Last week, Rep. Joseph McGonagle passed an amendment to preserve essential services during the COVID-19 pandemic as part of the House of Representative’s An Act Putting Patients First.
McGonagle’s amendment, which was one of 107 considered by the House, prevents any acute care hospitals or health centers to close during the remainder of the Governor’s state of emergency for the COVID-19 pandemic, unless already closed. This amendment will ensure that patients will have a place locally to go for health services. Since March, the Commonwealth has seen the closure of an Emergency Department in Somerville, the loss of 74 inpatient psychiatric beds serving children and adults in Holyoke, the temporary closure of two Intensive Care Units (ICUs) and proposals to close maternity units, birthing centers and more mental health beds in Western Massachusetts.
“COVID-19 has been a huge strain on our healthcare system, both directly related to the virus and in many other factors,” said McGonagle. “The severity of the pandemic itself, combined with the mental health effects that follow and even normally joyous events like childbirth have all been upheaved by the new normal of ‘quarantine life’. Although the work in combating and treating coronavirus by our healthcare professionals has been fantastic, there are still other medical needs that need attention. We can and we must address both. I’m confident in our healthcare professionals and even more confident now that we have secured support though this amendment.”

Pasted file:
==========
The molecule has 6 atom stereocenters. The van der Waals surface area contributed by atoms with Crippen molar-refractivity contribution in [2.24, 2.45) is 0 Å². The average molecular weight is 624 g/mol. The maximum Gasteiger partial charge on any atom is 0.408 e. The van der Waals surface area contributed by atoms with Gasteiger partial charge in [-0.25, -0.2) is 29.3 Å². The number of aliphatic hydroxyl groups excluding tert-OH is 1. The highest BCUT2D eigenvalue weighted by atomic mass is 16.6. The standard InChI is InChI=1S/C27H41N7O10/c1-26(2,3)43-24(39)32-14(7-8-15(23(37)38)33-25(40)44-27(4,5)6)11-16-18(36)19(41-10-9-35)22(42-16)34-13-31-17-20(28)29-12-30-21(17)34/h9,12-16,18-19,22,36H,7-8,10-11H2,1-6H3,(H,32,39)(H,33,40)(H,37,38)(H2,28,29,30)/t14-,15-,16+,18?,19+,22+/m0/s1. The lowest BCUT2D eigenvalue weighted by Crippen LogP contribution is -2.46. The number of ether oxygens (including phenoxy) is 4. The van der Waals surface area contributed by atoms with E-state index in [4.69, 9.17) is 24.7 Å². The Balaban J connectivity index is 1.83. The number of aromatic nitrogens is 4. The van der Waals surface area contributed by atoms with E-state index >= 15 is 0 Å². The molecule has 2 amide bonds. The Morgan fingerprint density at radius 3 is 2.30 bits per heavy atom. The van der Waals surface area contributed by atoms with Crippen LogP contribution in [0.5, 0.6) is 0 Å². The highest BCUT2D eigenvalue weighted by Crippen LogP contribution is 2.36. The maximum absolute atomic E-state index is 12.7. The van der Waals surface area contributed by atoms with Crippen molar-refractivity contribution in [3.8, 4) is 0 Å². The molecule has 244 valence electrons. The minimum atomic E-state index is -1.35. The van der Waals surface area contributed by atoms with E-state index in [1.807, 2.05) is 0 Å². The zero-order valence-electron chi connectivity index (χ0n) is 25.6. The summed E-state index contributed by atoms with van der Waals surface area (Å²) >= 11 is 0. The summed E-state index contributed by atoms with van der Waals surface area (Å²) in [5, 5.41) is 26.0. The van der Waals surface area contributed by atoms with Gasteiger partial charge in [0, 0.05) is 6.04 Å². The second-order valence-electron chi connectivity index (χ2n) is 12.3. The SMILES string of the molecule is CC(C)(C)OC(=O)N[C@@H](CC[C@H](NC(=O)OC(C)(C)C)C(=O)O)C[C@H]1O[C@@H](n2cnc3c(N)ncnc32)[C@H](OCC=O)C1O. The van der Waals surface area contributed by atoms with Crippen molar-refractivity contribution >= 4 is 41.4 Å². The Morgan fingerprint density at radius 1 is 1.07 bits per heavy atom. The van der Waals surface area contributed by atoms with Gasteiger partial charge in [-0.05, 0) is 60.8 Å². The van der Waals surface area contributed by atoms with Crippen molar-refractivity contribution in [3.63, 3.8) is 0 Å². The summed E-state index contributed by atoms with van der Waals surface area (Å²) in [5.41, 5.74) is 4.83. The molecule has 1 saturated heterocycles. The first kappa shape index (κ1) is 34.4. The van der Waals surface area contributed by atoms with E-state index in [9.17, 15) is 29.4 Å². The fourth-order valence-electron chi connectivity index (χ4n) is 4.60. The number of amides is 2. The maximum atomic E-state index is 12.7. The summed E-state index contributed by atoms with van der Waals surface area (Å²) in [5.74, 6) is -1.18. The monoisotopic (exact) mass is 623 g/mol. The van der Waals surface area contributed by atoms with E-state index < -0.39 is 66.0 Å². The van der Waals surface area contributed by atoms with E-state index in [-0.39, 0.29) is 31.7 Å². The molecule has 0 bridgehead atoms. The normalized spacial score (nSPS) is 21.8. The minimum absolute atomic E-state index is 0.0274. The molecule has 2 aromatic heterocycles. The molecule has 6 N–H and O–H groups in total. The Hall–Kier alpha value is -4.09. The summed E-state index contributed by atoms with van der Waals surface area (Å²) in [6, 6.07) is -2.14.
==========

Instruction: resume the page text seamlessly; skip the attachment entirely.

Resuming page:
Among other crucial tenets of the bill, it would require insurers to cover telehealth visits for primary care and chronic disease management at the same rate as in-person service for one year. Behavioral telehealth services, over both phone and video, would be covered at the same rate as in-person care permanently, under the House bill. House Majority Leader Ron Mariano also spoke of the Governor’s proposal of adding a 7 percent surcharge on MassHealth bills to hospitals that are community hospitals which are 60 percent public payers, and he added a 20 percent surcharge to COVID-related diseases in the same hospitals. “We’re going to try that approach and I think it’s a much cleaner and easier way to fund helping our community hospitals,” said Mariano.
The bill is currently being debated in a conference committee.